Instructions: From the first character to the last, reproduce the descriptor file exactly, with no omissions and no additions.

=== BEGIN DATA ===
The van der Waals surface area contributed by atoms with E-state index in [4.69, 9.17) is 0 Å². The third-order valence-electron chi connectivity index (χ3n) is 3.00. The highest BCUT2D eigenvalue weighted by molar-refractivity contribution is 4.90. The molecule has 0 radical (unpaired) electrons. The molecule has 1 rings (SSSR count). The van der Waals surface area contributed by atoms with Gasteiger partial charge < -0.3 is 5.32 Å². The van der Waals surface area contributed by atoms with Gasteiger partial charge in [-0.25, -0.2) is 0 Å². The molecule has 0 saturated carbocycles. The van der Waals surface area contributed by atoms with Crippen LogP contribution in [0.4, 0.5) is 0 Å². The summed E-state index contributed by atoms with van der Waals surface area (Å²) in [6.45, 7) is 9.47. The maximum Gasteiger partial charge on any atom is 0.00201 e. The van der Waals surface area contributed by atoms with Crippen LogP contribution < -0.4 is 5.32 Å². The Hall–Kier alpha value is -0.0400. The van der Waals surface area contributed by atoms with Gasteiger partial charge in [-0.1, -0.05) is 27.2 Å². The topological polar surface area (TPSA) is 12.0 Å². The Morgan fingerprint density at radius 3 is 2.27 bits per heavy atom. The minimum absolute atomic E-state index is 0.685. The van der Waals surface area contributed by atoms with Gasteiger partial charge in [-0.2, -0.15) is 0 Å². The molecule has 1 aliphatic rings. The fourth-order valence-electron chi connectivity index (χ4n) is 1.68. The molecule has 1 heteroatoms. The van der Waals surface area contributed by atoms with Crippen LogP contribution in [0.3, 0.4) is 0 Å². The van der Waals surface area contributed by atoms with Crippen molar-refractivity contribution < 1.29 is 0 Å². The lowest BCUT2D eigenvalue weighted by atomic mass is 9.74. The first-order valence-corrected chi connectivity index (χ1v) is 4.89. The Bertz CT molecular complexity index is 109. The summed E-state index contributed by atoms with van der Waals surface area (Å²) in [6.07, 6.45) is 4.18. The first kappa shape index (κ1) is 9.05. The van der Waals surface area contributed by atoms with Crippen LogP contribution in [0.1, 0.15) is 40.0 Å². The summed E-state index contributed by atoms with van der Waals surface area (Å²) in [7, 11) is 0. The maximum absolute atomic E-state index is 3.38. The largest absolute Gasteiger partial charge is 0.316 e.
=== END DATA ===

The van der Waals surface area contributed by atoms with E-state index in [4.69, 9.17) is 0 Å². The third-order valence-electron chi connectivity index (χ3n) is 3.00. The highest BCUT2D eigenvalue weighted by molar-refractivity contribution is 4.90. The molecule has 0 radical (unpaired) electrons. The molecule has 1 rings (SSSR count). The van der Waals surface area contributed by atoms with Gasteiger partial charge < -0.3 is 5.32 Å². The van der Waals surface area contributed by atoms with Gasteiger partial charge in [-0.25, -0.2) is 0 Å². The molecule has 0 saturated carbocycles. The van der Waals surface area contributed by atoms with Crippen LogP contribution in [0.4, 0.5) is 0 Å². The summed E-state index contributed by atoms with van der Waals surface area (Å²) in [6.45, 7) is 9.47. The maximum Gasteiger partial charge on any atom is 0.00201 e. The van der Waals surface area contributed by atoms with Crippen LogP contribution < -0.4 is 5.32 Å². The Hall–Kier alpha value is -0.0400. The van der Waals surface area contributed by atoms with Gasteiger partial charge in [-0.1, -0.05) is 27.2 Å². The topological polar surface area (TPSA) is 12.0 Å². The Morgan fingerprint density at radius 3 is 2.27 bits per heavy atom. The minimum absolute atomic E-state index is 0.685. The van der Waals surface area contributed by atoms with Gasteiger partial charge in [-0.2, -0.15) is 0 Å². The molecule has 1 aliphatic rings. The fourth-order valence-electron chi connectivity index (χ4n) is 1.68. The molecule has 1 heteroatoms. The van der Waals surface area contributed by atoms with Crippen LogP contribution in [0.3, 0.4) is 0 Å². The van der Waals surface area contributed by atoms with Crippen molar-refractivity contribution < 1.29 is 0 Å². The lowest BCUT2D eigenvalue weighted by atomic mass is 9.74. The first-order valence-corrected chi connectivity index (χ1v) is 4.89. The Bertz CT molecular complexity index is 109. The summed E-state index contributed by atoms with van der Waals surface area (Å²) in [6.07, 6.45) is 4.18. The first kappa shape index (κ1) is 9.05. The van der Waals surface area contributed by atoms with Crippen LogP contribution in [0.1, 0.15) is 40.0 Å². The summed E-state index contributed by atoms with van der Waals surface area (Å²) in [7, 11) is 0. The maximum absolute atomic E-state index is 3.38. The largest absolute Gasteiger partial charge is 0.316 e.